IKEA founder Ingvar Kamprad died late last month at age 91. He was one of the richest people on earth, thanks to the great success of his retail furniture empire. The notoriously frugal entrepreneur was ranked number eight on the Bloomberg Billionaires Index. His fortune was estimated to be about $73.8 billion.
However, Australian News reports in its article, “IKEA founder Ingvar Kamprad’s family won’t inherit much of his staggering fortune” that just a fraction of IKEA founder Ingvar Kamprad’s fortune will go to his heirs.
Most of the IKEA furniture stores are owned by the Stichting Ingka Foundation. The Dutch entity’s objective is to donate to charity and “supporting innovation” in design. The company was started by Kamprad in the ‘80s and is outside his family’s control.
The company is controlled by Liechtenstein-based Interogo Foundation, and its subsidiary, Inter IKEA, is the global IKEA franchisor.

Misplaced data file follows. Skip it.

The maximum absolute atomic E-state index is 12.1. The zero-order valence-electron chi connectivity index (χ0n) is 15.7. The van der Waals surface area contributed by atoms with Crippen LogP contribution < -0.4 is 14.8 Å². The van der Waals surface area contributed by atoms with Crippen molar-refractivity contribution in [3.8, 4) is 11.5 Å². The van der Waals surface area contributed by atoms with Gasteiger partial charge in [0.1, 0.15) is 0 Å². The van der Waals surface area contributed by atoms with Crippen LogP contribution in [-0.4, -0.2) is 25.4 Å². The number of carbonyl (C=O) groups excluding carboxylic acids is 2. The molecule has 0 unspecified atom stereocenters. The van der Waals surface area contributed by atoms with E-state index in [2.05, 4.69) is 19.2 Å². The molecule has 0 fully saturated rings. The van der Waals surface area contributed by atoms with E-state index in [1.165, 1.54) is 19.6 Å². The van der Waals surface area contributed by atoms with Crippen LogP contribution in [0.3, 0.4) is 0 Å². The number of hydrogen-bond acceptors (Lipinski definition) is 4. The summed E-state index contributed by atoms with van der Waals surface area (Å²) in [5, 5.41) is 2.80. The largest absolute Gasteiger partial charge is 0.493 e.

In addition to philanthropy, the Foundation also allows for profits to be reinvested into the company. The foundation in effect owns itself. As such, Kamprad’s family can’t own any shares.
The reason for doing this was to ensure IKEA’s long-term survival. It’s now impossible for any individual person to take control of the company after Kamprad’s death — even a direct heir. Therefore, Kamprad’s family won’t have control over the IKEA company. But they will get modest sums from Ikano Group, a company that is worth billions of dollars in its own right.
That company is owned by the family and runs several businesses in the finance, real estate, manufacturing, and retail industries.
Per Heggenes, CEO of the IKEA Foundation said in 2012 that Kamprad was “not interested in money.”
Reference: Australian News (February 2, 2018) “IKEA founder Ingvar Kamprad’s family won’t inherit much of his staggering fortune”